Credit Cards: A Boon or Curse??

By First Posted: Mar 19, 2007 Mon 11:30 AM Updated: Dec 7, 2007 Fri 12:25 AM

Credit cards are a necessity these days. They are considered a boon for the ready convenience they confer on the user- you dont have to worry about carrying enough cash while going shopping or to a restaurant. Just flash your card, sign and walk out.

But many criticize credit cards for the easy money syndrome they generate. Many people fall into a debt trap- thanks to the extensive use of their cards. But if youre careful with your expenses they can be a handy thing to have around. Hence, you need to consider the term responsible usage and understand the actual significance of living on credit.

A credit card does not mean free credit. In effect, using it is merely postponing payment. While it looks real good to have to pay only one or thousand a month on your card, youre paying interest on the amount that you revolve from one billing cycle to the next.

But heres one precaution we should add. Always settle a credit card bill full for two good reasons. First and foremost, if you are not able to pay now, you should not have spent it in the first place. Second, the credit charge now tends to be extremely high ranging from 2 per cent to 3 percent per month.

Almost every bank has launched a card. So the biggest hurdle you face is in trying to choose from amongst them.

So how does one choose among the various cards on offer? The factors for choosing a card revolves around certain differentiating features offered by each like acceptability, eligibility, fees, other changes, credit period, cash advance etc.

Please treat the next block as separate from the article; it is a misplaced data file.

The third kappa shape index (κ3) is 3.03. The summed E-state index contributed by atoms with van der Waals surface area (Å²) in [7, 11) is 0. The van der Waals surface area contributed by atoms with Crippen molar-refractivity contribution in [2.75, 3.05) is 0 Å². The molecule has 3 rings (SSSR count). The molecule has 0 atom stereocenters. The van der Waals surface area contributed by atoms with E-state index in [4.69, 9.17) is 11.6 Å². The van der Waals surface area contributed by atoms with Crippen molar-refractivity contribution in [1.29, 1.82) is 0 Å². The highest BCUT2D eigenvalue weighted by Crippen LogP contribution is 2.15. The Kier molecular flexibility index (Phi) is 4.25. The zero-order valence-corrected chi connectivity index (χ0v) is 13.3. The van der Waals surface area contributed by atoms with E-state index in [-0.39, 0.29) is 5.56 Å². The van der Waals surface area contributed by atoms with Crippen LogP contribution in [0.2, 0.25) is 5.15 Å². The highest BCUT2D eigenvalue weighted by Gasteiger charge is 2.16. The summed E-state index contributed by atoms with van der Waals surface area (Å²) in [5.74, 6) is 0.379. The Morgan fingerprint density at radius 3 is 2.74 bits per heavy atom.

Cards which carry the Master or Visa affiliation are more wisely accepted across the country compared to Diners and American Express cards. Similarly, global credit cards are valid even outside India. If you travel regularly within or outside India, these cards would probably suit you the best, for their acceptability worldwide.

If your credit card is more of a functional accessory while you shop or entertain in your own town, you will want a higher credit limit. Here, foreign and private bankers will give you a higher limit. But if you are a value for money person who likes the convenience offered by a card, but will alternate between paying by cash and card, you should consider credit cards offered by the public sector banks. Their entry fees are typically lower. They give longer credit periods and credit charges. But you may not get a very high credit limit.

Many of us nowadays carry more than one card; you should use them to segregate your expenses. For example, if your employer reimburses you for certain travel and entertainment expenses, it would be a good idea to charge all official expenses to one card and all personal expenses to the other card. This will help you account of your official expenses easily.

 
 
 
 
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